The translocation of an endangered sub-species of Colobus Monkeys successfully came to a close in March 2016 with the release of the last batch of seven black-and-whites in the Sigiria side of Karura Forest, including one babe-in-arms.
As of March 2017, 16 new Colobus monkeys have arrived in Karura: not imports, but babies conceived in the forest since their parents were translocated from degraded habitats on the fringes of the Aberdares as part of the Colobus Reintroduction Project. The births are testimony that Karura is good Colobus habitat and that the re-introduction is working.
The project is part of FKF’s continuing effort to return Karura to its original state to provide ecosystem services for all.
The Karura Colobus monkey project is one of the most successful translocation ever undertaken for arboreal primates with a success rate of 94%!
Peter Fundi and his team from the Institute for Primate Research (IPR) have continued to brave steep slopes and colobus-unfriendly farmers on the edge of the Aberdares to capture and release into Sigiria 29 monkeys. The forth and last batch of monkeys was held at the new acclimatisation cage not far from Junction 69 for two days and released to freedom on Friday, 4 March.
The target of 120 monkeys in the Main Forest and 30 in Sigiria — calculated on the basis of estimated availability of food plants for the monkeys — was nearly reached just as the capture permit from the Kenya Wildlife Service expired. The total in Karura is now 150, a great start for a health population.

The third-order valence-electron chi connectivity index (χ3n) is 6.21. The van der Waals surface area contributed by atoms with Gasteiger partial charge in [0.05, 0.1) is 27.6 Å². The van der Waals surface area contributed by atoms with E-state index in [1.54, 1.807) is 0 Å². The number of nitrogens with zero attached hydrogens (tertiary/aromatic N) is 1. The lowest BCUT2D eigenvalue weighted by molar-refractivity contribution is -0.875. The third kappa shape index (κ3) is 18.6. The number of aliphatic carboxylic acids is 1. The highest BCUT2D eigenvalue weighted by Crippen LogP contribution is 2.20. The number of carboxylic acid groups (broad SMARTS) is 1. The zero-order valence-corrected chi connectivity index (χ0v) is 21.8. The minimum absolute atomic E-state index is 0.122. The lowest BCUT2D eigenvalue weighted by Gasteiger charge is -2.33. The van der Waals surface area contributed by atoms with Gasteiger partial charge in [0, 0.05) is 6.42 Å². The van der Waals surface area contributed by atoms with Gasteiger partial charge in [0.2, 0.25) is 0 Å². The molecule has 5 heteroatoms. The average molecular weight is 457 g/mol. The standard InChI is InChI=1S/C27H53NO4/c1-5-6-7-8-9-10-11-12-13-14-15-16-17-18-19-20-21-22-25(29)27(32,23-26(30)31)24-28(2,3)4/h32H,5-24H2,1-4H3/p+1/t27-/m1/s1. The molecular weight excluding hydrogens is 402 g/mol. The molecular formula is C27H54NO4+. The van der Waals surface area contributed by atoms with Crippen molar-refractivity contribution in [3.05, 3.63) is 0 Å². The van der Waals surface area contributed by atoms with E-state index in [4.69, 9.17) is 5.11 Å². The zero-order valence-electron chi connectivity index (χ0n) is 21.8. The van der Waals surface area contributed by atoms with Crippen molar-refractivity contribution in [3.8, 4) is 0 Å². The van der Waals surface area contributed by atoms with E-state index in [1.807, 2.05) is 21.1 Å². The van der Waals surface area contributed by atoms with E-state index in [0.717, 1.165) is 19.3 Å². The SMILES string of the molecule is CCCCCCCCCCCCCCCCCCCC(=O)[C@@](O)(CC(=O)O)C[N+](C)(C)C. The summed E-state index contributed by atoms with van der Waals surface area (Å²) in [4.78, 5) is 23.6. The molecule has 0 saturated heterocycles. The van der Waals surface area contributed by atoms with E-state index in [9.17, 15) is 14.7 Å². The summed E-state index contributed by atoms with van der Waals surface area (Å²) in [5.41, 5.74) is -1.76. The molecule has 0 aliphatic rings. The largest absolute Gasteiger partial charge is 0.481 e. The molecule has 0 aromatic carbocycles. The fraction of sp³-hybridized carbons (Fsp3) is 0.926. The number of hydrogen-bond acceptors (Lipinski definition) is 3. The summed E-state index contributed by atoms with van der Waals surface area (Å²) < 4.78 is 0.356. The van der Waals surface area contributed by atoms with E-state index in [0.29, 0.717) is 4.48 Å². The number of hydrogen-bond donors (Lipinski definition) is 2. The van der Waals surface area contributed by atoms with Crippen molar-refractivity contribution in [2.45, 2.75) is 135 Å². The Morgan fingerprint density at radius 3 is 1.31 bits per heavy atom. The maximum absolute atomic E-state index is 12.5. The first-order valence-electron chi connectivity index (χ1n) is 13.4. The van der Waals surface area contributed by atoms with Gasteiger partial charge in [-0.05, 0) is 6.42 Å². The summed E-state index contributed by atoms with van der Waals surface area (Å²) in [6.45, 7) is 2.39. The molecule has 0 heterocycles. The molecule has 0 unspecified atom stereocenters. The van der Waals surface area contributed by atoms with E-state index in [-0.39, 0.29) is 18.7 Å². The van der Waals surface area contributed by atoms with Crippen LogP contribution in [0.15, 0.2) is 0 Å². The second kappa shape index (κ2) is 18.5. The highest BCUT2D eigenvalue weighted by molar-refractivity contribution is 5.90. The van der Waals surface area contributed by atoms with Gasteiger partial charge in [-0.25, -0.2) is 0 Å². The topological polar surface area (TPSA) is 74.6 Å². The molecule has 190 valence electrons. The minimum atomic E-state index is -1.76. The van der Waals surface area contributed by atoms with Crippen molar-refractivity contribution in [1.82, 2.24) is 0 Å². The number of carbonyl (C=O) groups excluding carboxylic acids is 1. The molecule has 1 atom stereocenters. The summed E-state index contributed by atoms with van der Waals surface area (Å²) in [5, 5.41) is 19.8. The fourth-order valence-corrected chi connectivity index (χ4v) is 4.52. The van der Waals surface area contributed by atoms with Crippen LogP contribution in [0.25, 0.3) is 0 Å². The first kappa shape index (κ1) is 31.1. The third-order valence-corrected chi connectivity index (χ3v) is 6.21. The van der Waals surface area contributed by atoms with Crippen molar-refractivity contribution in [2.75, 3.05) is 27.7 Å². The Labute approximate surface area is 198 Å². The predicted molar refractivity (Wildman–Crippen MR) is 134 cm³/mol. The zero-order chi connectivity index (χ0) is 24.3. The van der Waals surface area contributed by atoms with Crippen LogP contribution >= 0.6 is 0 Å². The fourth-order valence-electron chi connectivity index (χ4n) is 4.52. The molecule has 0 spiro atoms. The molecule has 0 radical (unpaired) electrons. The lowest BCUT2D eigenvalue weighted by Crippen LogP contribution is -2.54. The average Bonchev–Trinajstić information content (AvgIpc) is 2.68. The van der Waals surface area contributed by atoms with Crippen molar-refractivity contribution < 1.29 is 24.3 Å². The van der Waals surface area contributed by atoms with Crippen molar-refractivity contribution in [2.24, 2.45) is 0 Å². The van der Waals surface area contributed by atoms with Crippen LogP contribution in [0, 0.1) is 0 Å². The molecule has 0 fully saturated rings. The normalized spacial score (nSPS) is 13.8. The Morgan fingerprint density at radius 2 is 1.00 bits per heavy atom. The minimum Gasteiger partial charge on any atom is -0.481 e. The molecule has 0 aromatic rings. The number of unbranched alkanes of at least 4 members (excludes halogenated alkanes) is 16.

The black-and-whites are settling in and beginning to spread out. Andrew Kuria, the IPR-FKF Colobus Field Assistant reports that the Sigiria newcomers all are doing well and a few have penetrated as far as Junction 63. And in the main forest, they are regularly spotted along the Family Trail between Junctions 2 and 3, and now, with the holding cage moved closer to the Karura River, along the Mau-Mau Trail and near Junction 23.
The re-ntroduction of Colobus Monkeys (Colobus guereza kikuyuensis) began in early 2014. Under the careful and experienced protocols of IPR (http://
The isolated animals were gently encouraged to seek food in humane trap cages. The monkeys were first released in a large holding-acclimatisation cage in a hidden location in the heart of Karura, as you can see in the video. Colobus can now be spotted them in the forest canopy as you walk through the indigenous parts of the forest. Look for the conspicuous bushy white tail. And see more images on the FKF Facebook page by clicking here.